If head louse infestations are occurring at your child's school, check your child's head nightly using a metal lice comb and a good light source. The earlier an infestation is discovered, the easier it will be to treat. Avoid unnecessary treatments with head louse insecticides; use them only when lice or louse eggs have been found on a child's head to minimize the child's exposure to these materials. Also, the use of pesticide products can be harsh on a child's hair and very drying to the scalp, which in turn can cause an increase in dried scalp flakes and dandruff that might be mistaken for nits. Remember, nits are glued to the hair shaft and are not easily removed; they are oval-shaped and glued at an angle to the side of the hair. If in doubt, use a good magnifying lens to verify a suspected nit or louse (and compare what you find to these photos because pesticide treatment is not appropriate for hair debris.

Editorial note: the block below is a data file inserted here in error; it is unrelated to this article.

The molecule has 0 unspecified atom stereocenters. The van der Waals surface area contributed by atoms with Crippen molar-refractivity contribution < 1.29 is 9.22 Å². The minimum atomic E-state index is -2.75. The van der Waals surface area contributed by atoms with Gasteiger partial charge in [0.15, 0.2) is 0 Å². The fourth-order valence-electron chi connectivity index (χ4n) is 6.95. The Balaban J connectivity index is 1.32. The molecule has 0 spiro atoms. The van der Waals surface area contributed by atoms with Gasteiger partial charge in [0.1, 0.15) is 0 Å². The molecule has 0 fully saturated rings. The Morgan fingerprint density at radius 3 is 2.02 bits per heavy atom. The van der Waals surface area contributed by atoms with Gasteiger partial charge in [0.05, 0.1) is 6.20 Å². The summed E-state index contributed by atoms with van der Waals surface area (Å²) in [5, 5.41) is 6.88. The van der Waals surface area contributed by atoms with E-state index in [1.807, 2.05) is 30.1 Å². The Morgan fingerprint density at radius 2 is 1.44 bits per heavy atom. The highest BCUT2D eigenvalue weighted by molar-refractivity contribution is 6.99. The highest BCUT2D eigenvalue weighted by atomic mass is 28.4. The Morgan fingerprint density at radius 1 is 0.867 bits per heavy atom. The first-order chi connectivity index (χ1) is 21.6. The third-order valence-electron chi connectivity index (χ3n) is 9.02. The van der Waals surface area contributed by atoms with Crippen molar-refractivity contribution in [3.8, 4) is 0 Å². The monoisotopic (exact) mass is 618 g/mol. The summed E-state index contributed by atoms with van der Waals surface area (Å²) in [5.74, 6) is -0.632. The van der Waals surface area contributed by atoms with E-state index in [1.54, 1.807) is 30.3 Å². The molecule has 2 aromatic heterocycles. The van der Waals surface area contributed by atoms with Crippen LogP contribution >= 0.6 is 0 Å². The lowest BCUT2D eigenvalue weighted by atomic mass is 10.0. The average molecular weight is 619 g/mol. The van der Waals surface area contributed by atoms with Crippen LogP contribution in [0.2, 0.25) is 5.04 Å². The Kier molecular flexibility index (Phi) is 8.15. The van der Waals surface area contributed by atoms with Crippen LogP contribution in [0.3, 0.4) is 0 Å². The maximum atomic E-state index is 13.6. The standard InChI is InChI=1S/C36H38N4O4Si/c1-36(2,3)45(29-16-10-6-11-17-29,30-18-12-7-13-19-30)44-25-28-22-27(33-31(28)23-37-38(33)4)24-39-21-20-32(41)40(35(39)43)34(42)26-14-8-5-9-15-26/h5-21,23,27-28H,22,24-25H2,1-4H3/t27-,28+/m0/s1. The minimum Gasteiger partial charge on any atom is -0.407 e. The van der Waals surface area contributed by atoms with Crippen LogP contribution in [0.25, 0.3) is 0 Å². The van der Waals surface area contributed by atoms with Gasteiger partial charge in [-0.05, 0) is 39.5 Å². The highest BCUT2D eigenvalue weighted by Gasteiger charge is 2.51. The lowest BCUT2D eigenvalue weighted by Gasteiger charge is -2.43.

HEALTH AND ENVIRONMENTAL IMPACTS OF MANAGEMENT ALTERNATIVESfrom California Department of Pesticide Regulation
REFERENCES AND RESOURCES
Ebeling, W. 1975. Urban Entomology. Oakland: Univ. Calif. Agric. Sci. pp. 455-459.
Hitchcock, J. C., R. M. Davis, and V. Kramer. March 1996. Head lice (Pediculus humanus capitis): A heady, nitpicky, and lousy problem. Calif. Morbidity. Berkeley: Div. Communicable Disease Control.
National Pediculosis Association, Inc., P.O. Box 610189, Newton, MA
02161. Phone: 617-449-NITS. Online: http://www.headlice.org
Wilson, B. 1995. Ectoparasites. In Principles and Practice of Infectious Diseases, Mandell G. L., J. E. Bennett, and R. Dolin, eds. New York: Churchill Livingstone, pp. 2558-2560
Pollack, R. J. Head lice information. http://www.hsph.harvard.edu/headlice/photos.html
Authors: M. K. Rust, Entomology, UC Riverside; J. H. Klotz, Entomology,
UC Riverside; N. C. Hinkle, Entomology, UC Riverside; and S. Klotz, Kansas
City Veterans' Affairs Medical Center, Kansas City, MO